increased Taiwan’s diplomatic isolation by luring away the
handful of small nations that still maintain formal relations with
Taipei. The PRC’s saber rattling has also increased. Both the
number and size of Chinese military exercises in and around the
Taiwan Strait have soared over the past two years. The U.S. Defense
Intelligence Agency’s 2019 report to Congress concludes that
Beijing is building up its ground, air, and naval forces to achieve
a more robust capability to invade Taiwan.
Taiwanese officials and outside experts see signs that Beijing may
be preparing for an invasion as early as 2020 or 2021. Taipei also contends
that Chinese intelligence infiltration attempts have markedly

Under President Tsai Ing-wen, the Taiwanese government has
firmly rebuffed Beijing’s bullying behavior. It has also
sought to assert its own separate international identity, pursuing
territorial claims in the South China Sea and maximizing its
influence as a significant player in the global economic system.
The government has sought and received new weapons shipments from
the United States. Nevertheless, Tsai has proceeded more cautiously
on the independence issue than did …read more

Source: OP-EDS

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A Common Defense Could Make the European Union Great Again

May 30, 2019 in Economics

By Doug Bandow

Doug Bandow

The European people have voted and left political devastation in
their wake. The established ruling order continues to collapse. To
do more than simply survive, the European Union needs to reconsider
its geopolitical ambitions.

European leaders need to abandon their attempts to create an
ever more intrusive continental government and instead emphasize
tasks that only international cooperation can achieve. The most
obvious EU responsibility should be sustaining a free European
market. The most transformational would be developing a serious
European security system.

The EU began in 1951 as an organization limited in function and
membership. It was designed to help reconstruct the continent after
World War II and reconcile long-time enemies France and Germany.
Six years later came the European Economic Community, or Common
Market, which freed trade among the organization’s members.
Still, old antagonisms refused to die: French President Charles de
Gaulle blocked membership for his wartime allies in London.

The supranational giant
has assumed unnecessary powers-but protecting the continent should
be its responsibility.

In 1993, the Maastricht Treaty transformed the so-called
European Project, setting the objective of an “ever-closer
union among the peoples of Europe.” The EU’s
institutions came to resemble those of an actual government,
including a parliament and various executive bodies and agencies.
The EU also expanded its legal and regulatory supremacy over
national policy.

The organization still was not a real state, but more than a few
European leaders envisioned creating a United States of Europe. A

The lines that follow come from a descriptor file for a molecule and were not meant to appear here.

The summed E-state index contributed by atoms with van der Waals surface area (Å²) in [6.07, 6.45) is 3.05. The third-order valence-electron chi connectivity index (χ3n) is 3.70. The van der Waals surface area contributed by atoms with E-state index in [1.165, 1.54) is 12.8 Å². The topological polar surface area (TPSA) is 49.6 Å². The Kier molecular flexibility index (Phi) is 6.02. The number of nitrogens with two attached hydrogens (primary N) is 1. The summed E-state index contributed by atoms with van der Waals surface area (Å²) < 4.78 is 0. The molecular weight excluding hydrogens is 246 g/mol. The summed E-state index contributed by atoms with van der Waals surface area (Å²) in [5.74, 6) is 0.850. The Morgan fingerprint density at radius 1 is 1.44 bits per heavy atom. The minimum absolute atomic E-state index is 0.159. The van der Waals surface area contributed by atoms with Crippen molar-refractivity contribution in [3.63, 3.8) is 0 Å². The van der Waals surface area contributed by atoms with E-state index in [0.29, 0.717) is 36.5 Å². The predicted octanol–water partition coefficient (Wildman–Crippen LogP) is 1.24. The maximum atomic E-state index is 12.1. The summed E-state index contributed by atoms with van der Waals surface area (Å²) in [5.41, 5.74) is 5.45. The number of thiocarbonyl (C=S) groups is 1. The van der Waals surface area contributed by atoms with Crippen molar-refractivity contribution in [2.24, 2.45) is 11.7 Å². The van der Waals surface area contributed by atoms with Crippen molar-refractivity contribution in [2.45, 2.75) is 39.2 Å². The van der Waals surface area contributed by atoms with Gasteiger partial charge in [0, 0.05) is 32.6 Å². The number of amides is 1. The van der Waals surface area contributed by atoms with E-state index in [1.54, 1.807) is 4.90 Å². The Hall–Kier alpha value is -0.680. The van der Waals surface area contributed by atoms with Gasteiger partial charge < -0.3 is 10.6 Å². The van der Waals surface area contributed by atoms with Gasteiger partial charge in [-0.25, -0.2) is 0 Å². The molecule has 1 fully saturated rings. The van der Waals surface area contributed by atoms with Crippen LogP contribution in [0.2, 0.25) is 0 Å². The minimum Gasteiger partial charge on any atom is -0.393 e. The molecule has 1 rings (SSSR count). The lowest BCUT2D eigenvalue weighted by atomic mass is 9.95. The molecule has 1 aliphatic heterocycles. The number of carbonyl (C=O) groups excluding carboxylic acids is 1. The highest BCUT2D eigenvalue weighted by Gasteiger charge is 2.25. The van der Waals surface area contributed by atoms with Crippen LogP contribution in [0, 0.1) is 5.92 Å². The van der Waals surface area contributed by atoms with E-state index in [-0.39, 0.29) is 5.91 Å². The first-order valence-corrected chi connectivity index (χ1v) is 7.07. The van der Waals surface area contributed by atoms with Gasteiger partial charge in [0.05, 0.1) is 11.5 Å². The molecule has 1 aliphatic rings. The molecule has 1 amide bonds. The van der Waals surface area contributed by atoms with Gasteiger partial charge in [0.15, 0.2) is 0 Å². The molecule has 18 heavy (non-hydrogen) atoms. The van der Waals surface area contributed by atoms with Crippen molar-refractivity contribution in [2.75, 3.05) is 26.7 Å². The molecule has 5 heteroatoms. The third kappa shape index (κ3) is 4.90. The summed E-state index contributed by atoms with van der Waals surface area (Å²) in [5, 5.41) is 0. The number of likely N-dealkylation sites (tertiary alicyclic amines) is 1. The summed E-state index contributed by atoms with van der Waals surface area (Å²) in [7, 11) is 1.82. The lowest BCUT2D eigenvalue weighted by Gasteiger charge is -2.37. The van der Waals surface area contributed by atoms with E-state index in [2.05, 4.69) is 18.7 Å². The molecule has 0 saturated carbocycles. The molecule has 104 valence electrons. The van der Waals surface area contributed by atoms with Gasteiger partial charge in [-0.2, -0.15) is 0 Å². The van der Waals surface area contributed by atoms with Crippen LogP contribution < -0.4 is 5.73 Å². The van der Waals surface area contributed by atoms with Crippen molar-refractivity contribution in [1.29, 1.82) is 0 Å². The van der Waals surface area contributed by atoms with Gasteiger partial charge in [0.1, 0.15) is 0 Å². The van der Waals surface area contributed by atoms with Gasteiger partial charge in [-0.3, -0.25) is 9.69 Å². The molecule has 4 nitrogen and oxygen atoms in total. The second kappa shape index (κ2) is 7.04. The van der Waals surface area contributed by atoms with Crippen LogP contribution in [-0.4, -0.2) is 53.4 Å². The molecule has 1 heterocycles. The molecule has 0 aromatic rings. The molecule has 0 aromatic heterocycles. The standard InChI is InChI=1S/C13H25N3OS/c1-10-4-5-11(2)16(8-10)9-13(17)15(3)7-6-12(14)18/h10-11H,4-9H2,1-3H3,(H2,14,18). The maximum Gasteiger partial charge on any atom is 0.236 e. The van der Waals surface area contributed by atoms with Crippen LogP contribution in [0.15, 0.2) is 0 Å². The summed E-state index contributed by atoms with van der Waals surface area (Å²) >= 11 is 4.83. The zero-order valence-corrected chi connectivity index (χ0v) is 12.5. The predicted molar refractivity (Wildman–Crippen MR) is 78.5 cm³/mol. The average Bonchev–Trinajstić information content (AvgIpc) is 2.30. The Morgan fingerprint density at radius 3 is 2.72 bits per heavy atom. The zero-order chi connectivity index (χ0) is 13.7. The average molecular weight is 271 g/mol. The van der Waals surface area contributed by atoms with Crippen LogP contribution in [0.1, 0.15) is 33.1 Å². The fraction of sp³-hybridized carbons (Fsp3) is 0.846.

growing gaggle of bureaucrats, politicians, lobbyists, and
journalists filled Brussels. A new Eurocratic elite continued to
expand EU authority and even created a common currency, the Euro.
When tying together economies with substantially different fiscal
and monetary policies resulted in crisis, Eurocrats pressed for
further political integration, including oversight by Brussels of
national budgets, the core responsibility of any sovereign

Still, even Euro-friendly Germans were not willing to turn
control of their economy over to the fiscal wastrels in Rome,
Athens, and elsewhere. And the EU is no country. It has a flag that
no one salutes and three squabbling presidents whom people mock. No
one roots for a European football (soccer) team: fan enthusiasms
are strictly national.

The greatest gulf between theory and reality is the EU’s
pretension to be a Weltmacht even though it has no military. And
despite decades of proposals to develop a formal European defense
and security policy, little of substance has occurred.

EU members remain deeply divided on many international issues.
Much more separates European countries than American states, which
had independent identities but shared cultures and histories; the
colonies also fought together to win independence and forge a
nation. Despite the Civil War, they did not …read more

Source: OP-EDS

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The Fed's Dangerous 'New Normal'

May 29, 2019 in Economics

By George Selgin

George Selgin

The American public doesn’t have much appetite for
monetary matters, and most of that limited attention has been
riveted on the political fights over President Donald Trump’s
controversial nominees to the Federal Reserve Board. But
there’s a far more serious piece of news on the Fed

The Fed’s once-revered independence and traditional
controls on government spending have been dangerously eroded, with
almost no public notice or debate. And unless the Fed itself or
Congress does something about it, our financial system is at

When did this happen? In a news conference in March, Fed
Chairman Jerome Powell announced that the central bank would stop
unwinding its balance sheet this September. That decision, phrased
in the typically dry language of central bank news releases,
didn’t make headlines. Yet it was a watershed: It was the
most obvious sign yet that the Fed’s program to
“normalize” monetary policy, as it had promised to do
since 2009, was coming to an end. In essence, the Fed has decided
to keep its emergency monetary powers and stick to its new methods
of managing the supply of money in the economy indefinitely.

Is the Fed becoming the
president’s piggy bank of choice?

That “new normal,” which the Fed adopted during the
financial crisis, includes novel methods for controlling interest
rates. During the crisis, those methods allowed the Fed to engage
in “quantitative easing,” meaning large-scale purchases
of government bonds and other securities. But while they helped it
fight the Great Recession, the Fed’s quantitative easing
powers also fudged the traditional boundary line between fiscal
policy, which Congress controls and which includes decisions about
government funding, and monetary policy, which the Fed controls and
which is supposed to be dedicated solely to fighting recessions and
limiting inflation.

BY BLURRING THAT boundary line, the Fed’s
new methods threaten to undermine its critically important
independence. An independent central bank ensures that neither the